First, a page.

For instance, in the 1st, the incumbents had $223,000 on hand as of October 4, compared with less than $100,000 for the Republican challengers. Just north of that, in the 2nd District, which includes Atlantic City, the Democratic incumbents had an even greater money lead — $170,000 versus $59,000. In the 11th, where Democrats had raised 95% of the $957,000 in total contributions, the incumbents had 11 times more in cash on hand than their Republican challengers. And in the 16th in central Jersey, the Democratic incumbents had 40 times more money than their GOP opponents, even after having spent $687,000.

“I do think in off-year Assembly races, money, combined with knowledge of how to spend it, suggests Democrats might have a good election cycle,” Hale said. “I think that the 11th and 16th districts are examples of this.  Democrats really have an opportunity to flip these seats for good.”

On the other hand, he said that money becomes less important when there is local campaign infrastructure, local name recognition and family history, which means “the money advantages we see for Democrats in the 8th and 25th do not necessarily mean those seats will flip.”

While the Democratic challengers raised almost twice as much as the Republicans in the 8th District, they spent 2 1/2 times more, leaving them with a slight cash disadvantage as of October 4. Gina LaPlaca and Mark Natale had $122,000, while incumbent Assemblyman Ryan Peters and his running mate Jean Stanfield had $132,000 in the race for control of this split district, which currently has Republican Assembly members and a Democratic senator.

In the 25th, Democratic challengers Darcy Draeger and Lisa Bhimani had raised about $40,000 more than Republicans Anthony Bucco and Brian Bergen and outspent them 4-to-1, leaving the Democrats with just $16,000, compared to the Republicans’ $220,000 war chest. There could be another dynamic at work in this district, though, as Bucco was just chosen by a Republican party convention to take his late father’s seat in the state Senate. Sen. Anthony R. Bucco died last month, creating the opening in the upper house. Because the deadline for putting a candidate on the ballot has passed, Anthony M. Bucco’s name will remain on the Assembly ballot even though he is set to be sworn in next week as a state senator.

Battleground districts

The seven battlegrounds are among the eight most expensive races this year, according to ELEC. The seventh most expensive race, nosing past the 2nd District contest, is the 19th District. While Republicans have not reported raising any money in that Middlesex County Democratic stronghold, it is the home district of Assembly Speaker Craig Coughlin, who was the fourth-largest fundraiser in the state, having collected about $509,000.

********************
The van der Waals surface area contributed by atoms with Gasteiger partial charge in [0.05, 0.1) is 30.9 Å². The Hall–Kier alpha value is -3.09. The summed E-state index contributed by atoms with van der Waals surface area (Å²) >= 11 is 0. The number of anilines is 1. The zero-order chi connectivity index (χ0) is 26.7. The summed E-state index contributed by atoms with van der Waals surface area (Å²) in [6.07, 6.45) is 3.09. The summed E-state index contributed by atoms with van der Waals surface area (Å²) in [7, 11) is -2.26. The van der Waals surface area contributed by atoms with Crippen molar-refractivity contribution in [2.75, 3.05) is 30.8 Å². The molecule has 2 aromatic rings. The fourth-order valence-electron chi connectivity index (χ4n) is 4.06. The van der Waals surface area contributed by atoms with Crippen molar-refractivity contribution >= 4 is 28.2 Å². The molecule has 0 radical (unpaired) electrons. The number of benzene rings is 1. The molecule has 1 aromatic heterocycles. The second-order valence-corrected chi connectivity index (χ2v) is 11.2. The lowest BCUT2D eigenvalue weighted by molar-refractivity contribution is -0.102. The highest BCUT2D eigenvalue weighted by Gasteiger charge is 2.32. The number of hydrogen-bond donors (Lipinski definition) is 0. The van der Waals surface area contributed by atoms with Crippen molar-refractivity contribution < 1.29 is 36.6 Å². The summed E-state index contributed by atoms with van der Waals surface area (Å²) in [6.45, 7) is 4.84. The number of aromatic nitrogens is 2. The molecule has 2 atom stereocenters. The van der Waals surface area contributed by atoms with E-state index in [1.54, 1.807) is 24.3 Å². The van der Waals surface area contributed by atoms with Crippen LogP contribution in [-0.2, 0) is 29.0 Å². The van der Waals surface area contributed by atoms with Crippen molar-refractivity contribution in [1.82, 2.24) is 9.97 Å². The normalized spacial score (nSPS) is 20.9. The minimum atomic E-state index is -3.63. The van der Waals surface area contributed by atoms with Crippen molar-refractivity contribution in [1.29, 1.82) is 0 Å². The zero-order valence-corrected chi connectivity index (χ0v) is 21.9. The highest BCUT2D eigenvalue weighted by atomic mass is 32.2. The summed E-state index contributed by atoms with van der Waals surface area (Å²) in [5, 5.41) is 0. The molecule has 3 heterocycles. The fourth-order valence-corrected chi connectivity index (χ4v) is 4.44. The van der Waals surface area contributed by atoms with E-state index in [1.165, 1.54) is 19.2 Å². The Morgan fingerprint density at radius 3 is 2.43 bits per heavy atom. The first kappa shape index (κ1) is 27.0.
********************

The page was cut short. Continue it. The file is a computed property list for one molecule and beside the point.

“Battleground districts always dominate spending,” said Brindle. “Spending in most other districts around the state is lighter because incumbents of both parties face little risk of losing due to redistricting.”

Most of the state’s 40 districts are dominated by either Democratic or Republican voters, making it hard for a challenger from the minority party to win a seat. Over the past decade, Democratic voter registration has pulled far ahead of the GOP, which is in the minority in both houses of the Legislature and in New Jersey’s seats in the House. Republican candidates did not report any fundraising in 17 legislative districts, while Democrats had no contributions in four.

Democrats currently hold a 54-to-26 margin in the Assembly, but would like to increase that. They also dominate the Senate, holding 26 seats, and are defending the only Senate seat on the ballot in the 1st District contest between incumbent Bob Andrzejczak and Republican Mike Testa.

The candidates have one more pre-election finance report to submit, 11 days before the November 5 balloting.

Campaign Activity Through October 4 Ranked by Total Contributions
DistrictCandidate or committeePartyIncumbent or Challenger Contributions Expenditures Cash on hand
21BRAMNICK, JON RI $576,755 $438,921 $137,834
36SCHAER, GARY S DI $570,485 $95,012 $475,473
1ANDRZEJCZAK* LAND & MILAMDI/I/I $569,905 $351,160 $218,746
19COUGHLIN, CRAIG J DI $508,943 $356,704 $152,238
11HOUGHTALING & DOWNEYDI/I $470,624 $418,206 $52,418
16ZWICKER & FREIMANDI/I $421,246 $364,797 $56,449
14DEANGELO, WAYNE P DI $338,333 $113,728 $224,606
21MANDELBLATT & GUNDERMAN FOR ASSEMBLYDC/C $337,147 $298,533 $38,614
8LAPLACA & NATALEDC/C $336,316 $225,026 $111,290
25BHIMANI & DRAEGERDC/C $329,287 $318,666 $10,621
1TESTA, MIKE* RC $303,569 $232,688 $70,881
6GREENWALD, LOUIS D DI $303,033 $109,773 $193,259
3BURZICHELLI, JOHN J DI $290,524 $51,868 $238,656
12DANCER, RONALD S RI $271,021 $7,116 $263,905
11HOUGHTALING, ERIC DI $259,042 $212,413 $46,630
20QUIJANO, ANNETTE DI $252,980 $55,976 $197,004
15VERRELLI, ANTHONY S DI $248,225 $54,156 $194,069